Pumpkin Island’s very own Pumpkin Xpress vessel is the 100th to join the ‘Last Straw’ campaign, pledging to never use single-use plastic straws again.
Vessels as far north as Thursday Island have committed to this campaign. The campaign aims to eradicate single-use plastic straws from businesses operating on and around the Great Barrier Reef.
Pumpkin Island owners, Wayne and Laureth Rumble, made the switch to offering paper straws on request only, in November 2016. They estimate that they would have previously used 5,000 plastic straws a year.
“Our paper straws do get composted and completely break down after a month or so in our compost bins”, says Wayne and Laureth.
Sip don’t suck, is the initiative of Nicole Nash, an environmental scientist and Marine Biologist who formed the Last Straw on the Great Barrier Reef (GBR) campaign. Launched in early 2017, the campaign has reduced the GBR region’s single-use, plastic straw consumption by an estimated 1 Million straws per year. The campaign has just reached 100 plastic straw free vessels across the GBR region and over 60 businesses; including bars, cafes, restaurants and even resorts.
Mary Carroll, Destination Marketing CEO, says, “We are so thrilled to see Pumpkin Island join this initiative. They already work extremely hard to reduce their environmental footprint, so it is no surprise that they have leapt at the chance to reduce their plastic waste even further. The Southern Great Barrier Reef is our region’s biggest drawcard, so it is so important that we all do our part to look after it.”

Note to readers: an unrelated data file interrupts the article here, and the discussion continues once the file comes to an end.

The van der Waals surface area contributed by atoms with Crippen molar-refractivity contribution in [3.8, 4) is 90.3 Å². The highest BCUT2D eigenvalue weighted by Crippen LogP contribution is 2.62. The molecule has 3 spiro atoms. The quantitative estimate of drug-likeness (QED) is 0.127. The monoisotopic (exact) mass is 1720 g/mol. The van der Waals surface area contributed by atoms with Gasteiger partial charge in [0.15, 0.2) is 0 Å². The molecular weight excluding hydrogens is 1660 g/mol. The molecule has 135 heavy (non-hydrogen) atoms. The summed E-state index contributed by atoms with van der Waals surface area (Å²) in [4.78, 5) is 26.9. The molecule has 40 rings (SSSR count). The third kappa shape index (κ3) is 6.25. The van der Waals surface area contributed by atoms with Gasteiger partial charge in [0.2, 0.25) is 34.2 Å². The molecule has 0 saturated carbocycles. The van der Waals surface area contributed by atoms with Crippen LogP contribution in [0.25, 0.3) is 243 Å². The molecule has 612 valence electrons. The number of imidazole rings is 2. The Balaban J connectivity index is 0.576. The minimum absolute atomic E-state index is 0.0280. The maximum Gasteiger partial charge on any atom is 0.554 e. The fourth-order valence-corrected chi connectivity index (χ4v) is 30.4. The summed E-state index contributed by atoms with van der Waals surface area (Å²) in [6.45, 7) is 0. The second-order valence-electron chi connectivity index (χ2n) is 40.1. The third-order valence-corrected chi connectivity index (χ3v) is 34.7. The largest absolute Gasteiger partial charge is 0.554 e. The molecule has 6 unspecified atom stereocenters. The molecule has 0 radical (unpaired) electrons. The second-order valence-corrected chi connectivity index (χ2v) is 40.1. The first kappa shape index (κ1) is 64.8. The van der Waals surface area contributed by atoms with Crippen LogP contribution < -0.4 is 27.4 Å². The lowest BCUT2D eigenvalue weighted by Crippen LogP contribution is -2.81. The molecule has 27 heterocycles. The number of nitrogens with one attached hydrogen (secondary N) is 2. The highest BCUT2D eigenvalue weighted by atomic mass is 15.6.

The Australian Marine Debris Database indicates that over 75% of marine debris found in and around the Great Barrier Reef is plastic. The Tangaroa Blue Foundation regularly conducts beach clean ups along the north Queensland coastline, to remove debris that has washed ashore. The majority of debris removed is plastic.
Research published earlier this year in the journal “Science” indicates that contact with plastic can make corals more than 20 times more susceptible to disease, and that there are more than 11 billion pieces of plastic debris on coral reefs across the Asia-Pacific. Management of plastic waste is critical to protect precious ecosystems like the Great Barrier Reef.